The secret to living past 100

100 Years and Counting

Nicholas Andrew
Nicholas Andrew

Nicholas Andrew’s neighbours reckon if he planted a tree in his concrete driveway it would flourish. That is how much of a green thumb he is.

Nicholas Andrew at home in his garden.

Nicholas, who is 100 years old, has transformed just about every inch of soil on his town block in Beaudesert country suburbia into a thriving fertile garden.

Inspired by the life he led in Greece, his home country, he grows grapes and olives, mangoes and pecans, peaches, grapefruit, mandarins, lemons, limes, custard apples, tomatoes, pumpkins, beans, capsicums, watermelon, figs and more.

Vitality courses through Nicholas Andrew’s 100-year-old veins like the pot of freshly brewed coffee his wife, Elissavet, sets down at the dining room table of their Beaudesert home.

There are biscuits, too, and spanakopita filled with fresh greens and feta, all baked with love by Elissavet.

It is no secret in the Andrew household that Nicholas loves to eat, grow and share good food. 

This might be a key ingredient to the centenarian’s longevity, as well as the fact that he doesn’t smoke or drink and he goes to bed and wakes up early.

He loves to read, and Elissavet has at least one recent video of him dancing with gusto.

Nicholas’s wholesome way of living stems back to his youth in Cyprus, where he was born on 22 August 1921 and grew up as one of 10 children in a farming family.

His mother spun clothing out of silk for her children, they made their own olive oil and he worked with his father as a blacksmith servicing local farmers.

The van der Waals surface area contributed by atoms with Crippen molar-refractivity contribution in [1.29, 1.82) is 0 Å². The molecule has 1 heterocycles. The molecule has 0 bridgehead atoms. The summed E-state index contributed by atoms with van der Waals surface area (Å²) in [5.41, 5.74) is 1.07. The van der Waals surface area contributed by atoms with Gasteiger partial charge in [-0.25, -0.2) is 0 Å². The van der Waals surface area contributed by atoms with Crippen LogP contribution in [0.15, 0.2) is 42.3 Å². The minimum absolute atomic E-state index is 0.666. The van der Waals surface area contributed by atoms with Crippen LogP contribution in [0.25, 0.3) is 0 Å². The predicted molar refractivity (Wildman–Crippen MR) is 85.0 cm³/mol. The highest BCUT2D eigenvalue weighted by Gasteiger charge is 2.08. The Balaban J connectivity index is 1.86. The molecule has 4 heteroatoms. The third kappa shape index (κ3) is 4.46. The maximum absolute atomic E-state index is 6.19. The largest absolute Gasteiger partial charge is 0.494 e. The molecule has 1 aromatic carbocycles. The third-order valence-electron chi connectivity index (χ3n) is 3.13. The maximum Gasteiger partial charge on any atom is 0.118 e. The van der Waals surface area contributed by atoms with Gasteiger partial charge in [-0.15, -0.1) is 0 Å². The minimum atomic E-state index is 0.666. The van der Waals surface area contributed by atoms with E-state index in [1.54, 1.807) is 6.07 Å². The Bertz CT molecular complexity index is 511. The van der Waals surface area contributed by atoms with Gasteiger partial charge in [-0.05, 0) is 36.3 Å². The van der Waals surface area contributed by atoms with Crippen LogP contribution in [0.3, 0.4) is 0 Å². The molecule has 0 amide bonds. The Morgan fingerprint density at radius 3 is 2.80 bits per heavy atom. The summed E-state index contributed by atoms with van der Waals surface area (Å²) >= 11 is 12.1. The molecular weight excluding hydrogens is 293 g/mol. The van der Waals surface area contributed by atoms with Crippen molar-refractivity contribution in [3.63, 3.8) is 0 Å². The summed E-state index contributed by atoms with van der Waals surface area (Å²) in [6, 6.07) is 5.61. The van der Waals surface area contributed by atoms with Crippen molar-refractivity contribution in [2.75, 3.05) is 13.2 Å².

In 1948, Nicholas flew solo to Australia, travelling by plane from Cyprus for six days and leaving the political unrest of his home country behind.

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His paperwork was lost along the way and the Australian Government gave him a new birthday of 9 December 1921, which is still on his Australian passport.

“When I came to Australia I brought with me silk shirts, not this blooming nylon,” he said.

“I couldn’t speak one word of English, but I went to sleep dreaming in English.”

He worked at a coffee shop in Newcastle then moved to Sydney and opened a convenience shop in 1955 and a coffee shop, which he called The Coffee Club, in 1959. Through his hard work, he earned good enough money to drive a Chevrolet Bel Air.

Eventually, Nicholas bought a property with beautiful views at Worongary, east of Canungra, filling his eight acres with 22 fruit tree varieties and tending to it for 30 years.

When the time came to shift to a smaller property five years ago, Nicholas and Elissavet chose Beaudesert.

“It’s nice and quiet here and we have good neighbours, especially Glen and Valmai (Mackney),” he said.

Nicholas, who has two children and four grandchildren, said he was making the most of turning 100 by celebrating his two birthdays – his real one, and the one given to him by the Australian Government.

“Nothing wrong with that,” he chuckled.

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